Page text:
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It could be time for a cold shower

By Peter V O'Brien

Friday 27th June 2003

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The so-called "debate" about investment of the New Zealand Superannuation Fund's money has drawn together strange bedmates in an argument that would be amusing but for its pathetic elements.

Anyone who thinks the proponents of relatively high investment in New Zealand (as opposed to diversification overseas) are noble, financially disinterested parties arguing for the "national interest" should take a cold shower and then one of former prime minister David Lange's famous, or infamous, cuppas.

The chance to grab money from a taxpayer-financed fund for pet projects always attracts the zanies, the opportunistic and the greedies as rodents are attracted to cheese-flavoured baits.

Guardians of the Superannuation Fund are probably resilient enough to make appropriate investment decisions without bowing to lobbyists.

They should not hold their jobs if shown to be amenable to pressure from vested interests.

Prudent investment of what are effectively trust funds demands an objective approach, taking account of risk and returns.

Risk and returns are interwoven, but "risk" is subdivided into segments.

It involves balancing market volatility relative to each investment class, economic developments as they impinge on place and type of involvement and liquidity ­ the ability to get out of an investment if it goes sour.

Outlandish ideas to use Superannuation Fund money improving roading systems, preserving the environment and financing general infrastructure overlook the liquidity factor.

The well-known US share market anecdote is relevant. An investor bought shares. They went up. The investor bought more, the price rose again and so on. Substantial paper profits accumulated, until the holder told the broker to sell.

"To whom?" came the query, the "profit" gainer being the only person chasing the stock.

Risk questions also apply to schemes to use some of the Superannuation Fund for regional development and/or effective venture capital.

Most, if not all, the Guardians were around when the ill-fated Developments Finance Corporation tried to undertake that role before switching to risky general market plays.

Both strategies were failures.

The question of infrastructure investment must depend on charges for using the capital.

Greens and regional development gurus would probably be in the van of opposition to such a philosophy.

It was both amusing and pathetic to see state-interventionist lobbies and the Stock Exchange (now NZX) scrambling for a high level of investment within the country.

NZX criticised investment models from the fund's advisers, a matter the advisers reckoned the exchange had wrong.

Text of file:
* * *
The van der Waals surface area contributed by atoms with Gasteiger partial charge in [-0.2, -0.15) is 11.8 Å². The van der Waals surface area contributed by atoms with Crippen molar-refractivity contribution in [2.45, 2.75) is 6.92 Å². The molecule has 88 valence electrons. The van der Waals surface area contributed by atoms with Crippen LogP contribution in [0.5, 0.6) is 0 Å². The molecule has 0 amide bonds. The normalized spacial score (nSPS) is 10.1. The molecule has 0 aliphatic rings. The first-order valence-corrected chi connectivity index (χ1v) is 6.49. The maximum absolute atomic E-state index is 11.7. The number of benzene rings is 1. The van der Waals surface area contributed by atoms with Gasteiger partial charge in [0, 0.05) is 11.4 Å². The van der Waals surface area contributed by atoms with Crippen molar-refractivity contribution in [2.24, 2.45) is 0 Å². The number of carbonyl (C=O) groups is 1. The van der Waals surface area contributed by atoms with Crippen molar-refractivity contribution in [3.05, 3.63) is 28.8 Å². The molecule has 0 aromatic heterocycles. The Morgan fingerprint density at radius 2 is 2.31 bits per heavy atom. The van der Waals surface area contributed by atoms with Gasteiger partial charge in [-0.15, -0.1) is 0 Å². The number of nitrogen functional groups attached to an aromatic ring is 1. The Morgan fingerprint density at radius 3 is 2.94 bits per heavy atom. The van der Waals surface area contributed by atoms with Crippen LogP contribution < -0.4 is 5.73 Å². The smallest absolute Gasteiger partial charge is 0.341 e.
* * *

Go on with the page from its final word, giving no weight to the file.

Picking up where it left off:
The Stock Exchange is now a listed company.

A listed exchange raises other issues. Its basic shareholders (brokers and some exchange staff) have vested interests in extra listings and in buying pressure on listed companies.

Brokers increase their income, performance clauses in staff contracts are enhanced, shareholders gain their satisfaction or self interest.

Look at Australia, they could say.

So what? The fact something happened elsewhere is no argument in its favour.

NZX's "considered views" about the Superannuation Fund can be dismissed on the grounds of self-interest.

The exchange is legitimately involved in maximising profit, one example being recent substantial increases in charges for information dissemination; another example the cost of the daily memorandum going up 33.3% from July 1, because of "higher production costs."

The Commerce Commission does a noble job trying to enforce provisions of the Fair Trading Act, warning New Zealand about scams and potential scams and being a general watchdog.

It sometimes comes unstuck, as shown last week when it warned Australian company Ross Securities that letters sent to holders of BIL capital notes were "misleading and deceptive and at risk of breaching the Fair Trading Act."

The commission was basically telling note-holders to ignore an offer based on claims BIL was, effectively, in trouble, a matter the investment company could possibly pursue in the Australian courts. Anyone running Ross Securities would rest easy after the commission's warning.

The Commerce Commission's writ runs only in New Zealand. Ross is "beyond the jurisdiction," in legal terminology, as are the Nigerians and others bombarding potentially gullible Kiwis.

It is about time New Zealand and Australian legislators and regulators harmonised rules so an offence in one country can be followed in the other.

Australian states harmonise between themselves and with the federal government. New Zealand should be a doddle.

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